The most recent two are of course the digital laser perfected by Sandile Ngcobo and the raising of the Costa Concordia by Nick Sloane.
A timeline of inventions shows South Africans have always been at the cutting edge, especially when it comes to medical inventions, one of which has been used to aid former President Nelson Mandela.
Which of the following inventions could you not do without today?
1946: Trevor Wadley designs the Wadley Loop, a unique circuit for cancelling frequency drift , and the Tellurometer, an accurate tool for measuring distance.
1950: A KwaZulu-Natal resident known only as Mr Robertson invents Q20 to displace water from the distributor caps of his VW Beetle which apparently used to hate wet weather.
1950: Sasol is the world’s ﬁrst oil-from-coal reﬁnery, providing 40% of South Africa’s fuel.
1962: Born in Greytown, KwaZulu-Natal, Ronald Price Hickman designs the original Lotus Elan, Elan +2 and the Europa, and in 1972 Black & Decker took his Workmate, a portable workbench, global.
1962: Selig Percy Amoils creates a new method of cataract surgery at the Baragwanath hospital in Soweto. He also invented the rotary epithelial scrubber used in corrective laser eye surgery, used on former President Nelson Mandela, whom Amoils has treated since 1994.
1963: Used to prevent erosion and as oﬀ -shore reefs, the 20 ton Dolosse were developed by Eric Merriﬁ eld to break up wave action and protect harbour walls.
1967: Dr Chris Barnard performs the world’s ﬁrst heart transplant at the Groote Schuur Hospital on Louis Washkansky.
1969: Pratleys Pu y is created by George Pratley and was used in the Apollo XI mission’s Eagle landing cra on the moon.
1974: Springs resident Ferdinand Chauvier invents the Kreepy Krawly, used worldwide to clean swimming pools.
1975: The Sheﬀ el bogie, designed to overcome the limitations of narrow gauge railways, is built by SA Railways mechanical engineer Dr Herbert Sheﬀ el.
1979: The Computed Axial Tomography Scan or CAT scan is invented by Cape Town physicist Allan Cormack and his associate Godfrey Hounsﬁeld for which they won a Nobel Prize for medicine.
1991: The Hippo Water Roller, designed by Johan Jonker and Pettie Petzer, is an innovative container design to help carry up to 90l of water, obviating the need for people to carry buckets of water on their heads.
1992: Ever wondered how sports commentators know how fast a ball is travelling? It’s all thanks to Henri Johnson’s Speedball, which measures the distance, speed and angle of the ball.
1992: The Smartlock safety syringe is developed by Hendrikus van der Meyden and Alexis Wadman at the Vaal University of Technology. It is a three-piece disposable syringe that provides protection against needle-stick contamination.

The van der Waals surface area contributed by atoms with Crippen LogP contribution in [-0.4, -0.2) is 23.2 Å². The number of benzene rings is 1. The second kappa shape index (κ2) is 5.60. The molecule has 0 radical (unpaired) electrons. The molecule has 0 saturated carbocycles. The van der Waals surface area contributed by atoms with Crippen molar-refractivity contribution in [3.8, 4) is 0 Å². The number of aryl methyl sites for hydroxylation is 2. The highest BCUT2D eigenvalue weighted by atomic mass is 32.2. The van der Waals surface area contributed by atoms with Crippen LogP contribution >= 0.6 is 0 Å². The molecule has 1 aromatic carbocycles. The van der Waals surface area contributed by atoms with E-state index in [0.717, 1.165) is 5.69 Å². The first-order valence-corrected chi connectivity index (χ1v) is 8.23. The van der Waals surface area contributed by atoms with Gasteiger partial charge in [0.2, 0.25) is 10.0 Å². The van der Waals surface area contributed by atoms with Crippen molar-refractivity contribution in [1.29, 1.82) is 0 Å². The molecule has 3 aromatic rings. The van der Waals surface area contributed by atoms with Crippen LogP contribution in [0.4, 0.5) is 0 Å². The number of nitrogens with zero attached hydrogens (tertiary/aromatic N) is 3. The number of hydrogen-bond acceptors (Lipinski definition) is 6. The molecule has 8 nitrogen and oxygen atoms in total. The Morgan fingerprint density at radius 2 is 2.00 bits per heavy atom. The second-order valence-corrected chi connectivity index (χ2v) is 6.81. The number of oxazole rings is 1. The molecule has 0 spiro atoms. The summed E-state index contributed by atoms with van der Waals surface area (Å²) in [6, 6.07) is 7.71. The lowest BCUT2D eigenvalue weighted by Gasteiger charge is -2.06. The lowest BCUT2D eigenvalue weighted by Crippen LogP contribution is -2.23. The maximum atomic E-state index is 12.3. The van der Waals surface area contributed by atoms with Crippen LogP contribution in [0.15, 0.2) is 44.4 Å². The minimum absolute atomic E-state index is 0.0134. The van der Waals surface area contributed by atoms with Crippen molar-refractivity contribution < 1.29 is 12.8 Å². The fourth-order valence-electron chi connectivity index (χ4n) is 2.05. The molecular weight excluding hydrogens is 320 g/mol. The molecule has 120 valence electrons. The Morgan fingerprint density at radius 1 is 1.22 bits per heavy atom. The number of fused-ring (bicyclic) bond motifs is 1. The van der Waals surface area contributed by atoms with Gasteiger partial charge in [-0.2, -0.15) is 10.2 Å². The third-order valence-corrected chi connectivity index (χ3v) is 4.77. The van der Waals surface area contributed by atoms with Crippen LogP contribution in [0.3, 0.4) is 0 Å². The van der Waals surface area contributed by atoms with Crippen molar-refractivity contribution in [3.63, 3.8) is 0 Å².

1993: Gervan Lubbe builds a machine to electronically stimulate the body’s natural nerve impulses to relieve pain.
1996: Louis Liebenberg and Lindsay Stevenson reveal Cybertracker, a hand-held computer that provides a hi-technology method of tracking animals in the ﬁeld. The graphic interface makes it possible for illiterate people to enter detailed information, which helps scientists carry out their research.
1996: Rory Stear and Chris Staines release the wind-up radio.
2001: Ken Hall’s plastic mini-oven which he invented to reduce the risk of ﬁres in squatter camps, is named one of Time magazines best inventions of the year.
2002: Peter Ramsay and Mark Beagle from KwaZulu-Natal develop the world’s ﬁrst automatic microwave popcorn vending machine.
2008: Limpopo born Dr Mulalo Doyoyo creates Cenocell, a highly adaptable building material made from coal ash.
2008: South African architect Shaun Killa designed the Bahrain World Trade Centre, the ﬁrst skyscraper in the world to build wind turbines into its design.
2009: Richard Kgwahla invents a stackable building unit for mud houses and oﬀers a protective layer that ensures that mud is not washed away by rain.
2011: Professor David Woods of the University of Cape Town together with his team design and build the Freeplay Fetal Heart Rate Monitor. The device can be powered by wind-up and solar power, rechargeable batteries or mains.
2011: Ludwick Marishane wins the 2011 Global Student Entrepreneur-of-the-Year Award for Drybath, an invention that takes the water out of bathing.